Metal Oxide Varistor (MOV)
-submicrosecond response time
-good voltage conduction clamping
-handles high impulse currents
-high conduction voltage yields high transient power dissipation limiting impulse current handling capability
-large relative size
-high relative capacitance
|Gas Discharge Tube(GDT)|
A GDT is made from two metallic electrodes arranged with a sealed ceramic tube creating a gap which is filled with an inert mixture of gases. A voltage of sufficient amplitude applied across the electrodes causes the gap gas to ionize allowing current to flow. Once ionized, the voltage between electrodes drops to 10-30V until the transient overvoltage passes; then the GDT can recover to the non-conducting state. While conducting, the GDT diverts and dissipates the transient.
-handles very high impulse currents
-low capacitance, 1-5pF
-rugged and compact
-low conduction voltage
-2 o 3 us response time
-extinguishing not guaranteed
-breakdown voltage depends on transient rise time allowing high overshoot voltage
|Transient Voltage Suppression Diode (TVSD)|
A TVSD is a semiconductor diode operating in the reverse avalanche junction mode. TVSDs are designed with extra large junction areas and low intrinsic resistivity to allow them to conduct large impulse currents without overheating. They are available as unipolar or bipolar devices, from a few hundred to thousands of Watts at voltages from less than ten to over two hundred Volts. While conducting the TVS diode diverts and dissipates the transient.
-excellent voltage clamping
-sub nanosecond response time
-limited impulse or current capability
-high conduction voltage yields high transient dissipation limiting impulse current capability
Resistors can be made from a compressed block of resistive material with leads. Transient overvoltage protectors need resistors with substantial overload protection. A half watt power resistor with a surge capability of five times the power rating is typical. Resistance values vary with application but are typically kept low in the five to ten to fifteen ohms range to avoid excessive losses while carrying normal operating currents. A resistor’s role is to isolate protector stages allowing them to operate with some independence.
-limit surge current to output stage
-substantial overload capability
-compact and rugged
-line currents are limited due to resistor power ratings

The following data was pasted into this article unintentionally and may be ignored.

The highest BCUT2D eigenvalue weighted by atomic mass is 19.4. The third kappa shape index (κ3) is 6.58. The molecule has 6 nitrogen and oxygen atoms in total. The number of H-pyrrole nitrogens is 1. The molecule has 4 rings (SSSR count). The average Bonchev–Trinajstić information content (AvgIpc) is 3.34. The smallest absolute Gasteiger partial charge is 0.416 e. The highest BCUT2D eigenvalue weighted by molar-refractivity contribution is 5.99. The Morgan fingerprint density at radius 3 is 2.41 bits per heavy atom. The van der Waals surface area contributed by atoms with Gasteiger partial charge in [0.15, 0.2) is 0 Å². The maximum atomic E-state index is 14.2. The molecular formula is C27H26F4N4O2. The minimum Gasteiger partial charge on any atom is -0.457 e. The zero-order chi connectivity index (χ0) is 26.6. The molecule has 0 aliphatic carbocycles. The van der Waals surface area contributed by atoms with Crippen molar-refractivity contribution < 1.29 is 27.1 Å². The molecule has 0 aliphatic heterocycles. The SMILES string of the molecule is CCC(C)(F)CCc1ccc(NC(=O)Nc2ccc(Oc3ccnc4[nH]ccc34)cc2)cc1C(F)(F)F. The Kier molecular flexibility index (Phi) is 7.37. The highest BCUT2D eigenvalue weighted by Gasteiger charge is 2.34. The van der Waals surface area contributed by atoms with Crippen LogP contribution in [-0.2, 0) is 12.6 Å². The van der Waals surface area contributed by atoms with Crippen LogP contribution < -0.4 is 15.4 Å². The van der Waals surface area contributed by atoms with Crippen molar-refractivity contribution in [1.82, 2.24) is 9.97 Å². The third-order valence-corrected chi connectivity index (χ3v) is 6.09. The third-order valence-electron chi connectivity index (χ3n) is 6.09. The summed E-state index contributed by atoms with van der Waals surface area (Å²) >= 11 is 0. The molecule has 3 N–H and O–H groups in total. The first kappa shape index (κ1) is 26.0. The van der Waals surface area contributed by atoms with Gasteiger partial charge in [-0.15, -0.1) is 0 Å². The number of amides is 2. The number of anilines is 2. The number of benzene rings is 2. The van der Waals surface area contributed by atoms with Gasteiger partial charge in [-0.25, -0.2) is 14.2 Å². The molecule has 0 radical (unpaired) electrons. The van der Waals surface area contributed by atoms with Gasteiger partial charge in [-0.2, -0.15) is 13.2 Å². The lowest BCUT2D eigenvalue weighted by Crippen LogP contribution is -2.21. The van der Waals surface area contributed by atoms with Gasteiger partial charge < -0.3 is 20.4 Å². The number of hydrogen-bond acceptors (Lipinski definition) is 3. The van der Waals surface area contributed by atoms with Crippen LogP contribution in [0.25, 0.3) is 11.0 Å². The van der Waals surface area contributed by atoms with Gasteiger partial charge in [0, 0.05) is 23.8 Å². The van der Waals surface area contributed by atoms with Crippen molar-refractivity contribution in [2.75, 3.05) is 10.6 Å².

An inductor can be made with a group of tightly packed, continuous loops of wire, often around a magnetic core. Inductors resist any change in current through them. Inductors allow stage isolation for higher frequency transients while keeping losses due to normal, low frequency, operating current low.
-low operating losses allow much higher lead currents
-more costly than resistors
-bulkier than resistors
Basically a capacitor consists of two conducting plates separated by an insulator. Capacitors L-L or L-G have little affect on low frequency, operating signals but are attenuating loads for higher frequency transients.
-low operating loss
|What happens in an overvoltage protection circuit when it suppresses a transient?back|
Sample Data Line Protector Circuit
|This data line protector circuit utilizes high energy GDTs, Line to Ground in the input stage, a resistive isolating impedance and rapid responding TVSDs in the output stage. The isolating resistor allows the input voltage to rise to hundreds of volts while the output stage is clamped until the GDT ionizes within a few microseconds. During this time, the nanosecond response time of the TVS diodes keeps output voltages clamped at safe levels. Once the GDT ionizes, the input voltage drops to 10-20V causing most of the transient current to pass through the GDT effectively relieving the output stage.||Sample AC Power Line Protector Circuit||This AC powerline protector circuit utilizes metal oxide varistors (MOV) in the input and output stages isolated by high current capable inductive elements. The isolating impedance of the inductor is essential for proper circuit operation. The isolation allows the input and output stages to operate with some independence. When a transient is applied to the input stage the voltage quickly exceeds operational levels and the MOVs start conducting current in an attempt to keep the voltage from increasing further. However, as transient currents flow into the MOVs their voltage is driven up their conduction curve which is far from flat due to non-zero conduction resistances. The isolating inductance resists the flow of surge current. This supports a voltage drop across the inductor allowing the input voltage to increase with out forcing up the output voltage also. This effectively keeps most of the surge current in the input stage. The output stage with little surge current clamps at a much lower level. The inductor is designed to sustain the ouput/input voltage difference for the tens of microseconds duration of a typical transient. The inductor’s low resistance keeps load currents from generating excessive heat. The sample circuit has 3 modes of protection: Line to Neutral, Line to Ground and Neutral to Ground.||Sample Three Stage Control Line Protector Circuit||This three stage control line protector circuit is similar to the data line protector circuit but has an intermediate stage and the isolating impedances are inductors to allow for much higher operating load currents. The MOV intermediate stage provides additional protection from lower amplitude, longer duration surges that might not ionize the GDTs before stressing the TVS diodes. The MOVs conduct immediately diverting surge current that otherwise would increase the TVS diode currents.|